(Sharecast News) - Markets in Asia finished mostly lower on Friday, as investors digested fresh export data from China, and after US president Donald Trump issued an executive order banning dealings with the Chinese owners of popular apps TikTok and WeChat.
In Japan, the Nikkei 225 was down 0.39% at 22,329.94, as the yen weakened 0.09% against the dollar to last trade at JPY 105.65.
Fashion firm Fast Retailing was up 0.37%, while among the benchmark's other major components, automation specialist Fanuc lost 0.22% and technology giant SoftBank Group was 0.41% weaker.
Video games giant Nintendo was 2.58% firmer, after reporting a staggering 428% rise in profits as consumers took to its products amid coronavirus lockdowns.
The broader Topix index lost 0.2% by the end of trading in Tokyo, to settle at 1,546.74.
On the mainland, the Shanghai Composite was down 0.96% at 3,354.04, and the smaller, technology-heavy Shenzhen Composite slid 1.38% to 2,272.66.
Fresh data from China's customs authorities on Friday showed a 7.2% improvement in dollar-denominated exports on a year-on-year basis for July.
That result more than beat Reuters-polled expectations for a 0.2% decline.
Dollar-denominated imports, meanwhile, were down 1.4% year-on-year, against forecasts for an improvement of 1%.
"The latest China trade numbers for July showed that economic activity in the Chinese economy painted a rather mixed outlook. Imports showed a decline of 1.4% in US dollar terms, despite demand for industrial raw materials remaining strong," said CMC Markets chief market analyst Michael Hewson.
"This suggests that while Chinese industry appears to be back to normal, Chinese consumers appear much more cautious with internal demand remaining weak.
"Exports were more resilient rising 7.2% largely as a result of continued demand for medical PPE."
South Korea's Kospi was the odd one out, managing to gain 0.39% by the close to settle at 2,351.67, while the Hang Seng Index In Hong Kong lost 1.6% to 24,531.62.
Both of the blue-chip technology stocks were in the red in Seoul, with Samsung Electronics down 0.86% and chipmaker SK Hynix losing 0.62%.
Korean Air Lines was a big winner on the Korean peninsula, however, rocketing 5.52% after reporting a second quarter net profit, thanks to strong demand for freight services.
Tencent Holdings was down 5.04% in Hong Kong, after Trump's relatively vague order looked set to ban US companies from transacting with the firm, given it owns the popular messaging service WeChat.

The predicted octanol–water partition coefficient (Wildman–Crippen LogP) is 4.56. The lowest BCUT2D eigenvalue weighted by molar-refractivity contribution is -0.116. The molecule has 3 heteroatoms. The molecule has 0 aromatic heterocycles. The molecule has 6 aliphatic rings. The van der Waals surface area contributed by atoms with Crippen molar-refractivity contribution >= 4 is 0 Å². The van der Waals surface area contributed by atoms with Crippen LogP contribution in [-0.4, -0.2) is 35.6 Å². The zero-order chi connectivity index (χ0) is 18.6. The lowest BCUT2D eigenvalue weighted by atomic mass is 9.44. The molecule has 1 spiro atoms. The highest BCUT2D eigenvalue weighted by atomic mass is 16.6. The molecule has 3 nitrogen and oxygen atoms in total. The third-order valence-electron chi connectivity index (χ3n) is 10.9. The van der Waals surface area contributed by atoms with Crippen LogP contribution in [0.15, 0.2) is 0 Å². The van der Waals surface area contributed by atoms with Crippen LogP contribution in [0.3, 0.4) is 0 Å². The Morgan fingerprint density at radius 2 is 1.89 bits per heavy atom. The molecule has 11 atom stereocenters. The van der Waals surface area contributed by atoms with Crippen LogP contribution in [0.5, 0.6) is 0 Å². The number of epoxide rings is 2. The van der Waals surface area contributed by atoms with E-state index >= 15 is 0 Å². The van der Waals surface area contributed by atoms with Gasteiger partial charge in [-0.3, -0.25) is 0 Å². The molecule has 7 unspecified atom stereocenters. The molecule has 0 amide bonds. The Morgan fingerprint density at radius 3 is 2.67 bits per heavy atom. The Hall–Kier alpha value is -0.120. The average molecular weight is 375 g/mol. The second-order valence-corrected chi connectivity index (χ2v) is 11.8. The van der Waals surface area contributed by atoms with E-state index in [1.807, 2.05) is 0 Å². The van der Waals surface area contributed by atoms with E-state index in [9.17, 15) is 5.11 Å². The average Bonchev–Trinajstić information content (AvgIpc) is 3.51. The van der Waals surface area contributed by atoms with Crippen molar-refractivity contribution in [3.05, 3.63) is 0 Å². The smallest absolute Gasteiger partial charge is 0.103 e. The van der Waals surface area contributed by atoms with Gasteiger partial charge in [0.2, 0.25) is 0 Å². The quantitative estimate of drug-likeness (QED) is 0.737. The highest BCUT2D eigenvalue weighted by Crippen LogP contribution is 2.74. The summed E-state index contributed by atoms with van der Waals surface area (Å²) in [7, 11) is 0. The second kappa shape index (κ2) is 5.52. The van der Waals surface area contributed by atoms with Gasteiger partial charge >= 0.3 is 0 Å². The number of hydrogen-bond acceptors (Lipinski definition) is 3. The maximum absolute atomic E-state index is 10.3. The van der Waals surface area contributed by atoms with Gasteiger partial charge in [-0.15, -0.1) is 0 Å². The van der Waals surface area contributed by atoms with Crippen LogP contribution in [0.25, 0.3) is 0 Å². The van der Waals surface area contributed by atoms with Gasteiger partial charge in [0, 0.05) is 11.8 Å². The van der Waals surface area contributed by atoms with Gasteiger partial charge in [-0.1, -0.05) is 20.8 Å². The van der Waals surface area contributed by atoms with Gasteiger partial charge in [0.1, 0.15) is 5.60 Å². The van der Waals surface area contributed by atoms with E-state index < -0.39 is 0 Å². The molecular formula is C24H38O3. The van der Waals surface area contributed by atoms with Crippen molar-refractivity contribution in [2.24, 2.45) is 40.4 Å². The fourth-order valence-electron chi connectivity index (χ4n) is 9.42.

The other company named in the executive order was ByteDance, which owns the popular social video platform TikTok.
According to the order, it will come into effect in 45 days, with the finer details of exactly what kind of dealings are to be banned set to be worked out in the interim.
"Asia markets weren't able to follow the lead of US markets largely down to concern about rising tension between the US and China after President Trump signed an executive order banning WeChat and TikTok as the US President sought to ramp up the pressure on Beijing as it seeks to widen its global influence by way of technology," Michael Hewson noted.
Oil prices were lower as the region entered the weekend, with Brent crude last down 0.73% at $44.76 per barrel, and West Texas Intermediate off 0.93% at $41.56.
In Australia, the S&P/ASX 200 slipped 0.62% to 6,004.80, as investors digested the latest monetary policy statement from the Reserve Bank of Australia.
The central bank said the speed at which the sunburnt country will recover economically was "expected to be slower than previously forecast.
"Generalised uncertainty and deficiency in demand have turned out to be more of a drag on growth than previously thought," the statement read.
The RBA also acknowledged that the recent hard lockdown measures to combat a second wave of infections in the state of Victoria would delay the recovery further.
Across the Tasman Sea, New Zealand's S&P/NZX 50 was 1% weaker at 11,646.68, with the country's major exporters in the red.
Specialist dairy company A2 Milk was off 1.58%, and medical device maker Fisher & Paykel Healthcare was 2.85% weaker.
Both of the down under dollars were weaker on the greenback, with the Aussie last off 0.37% at AUD 1.3872, and the Kiwi retreating 0.57% to NZD 1.5039.
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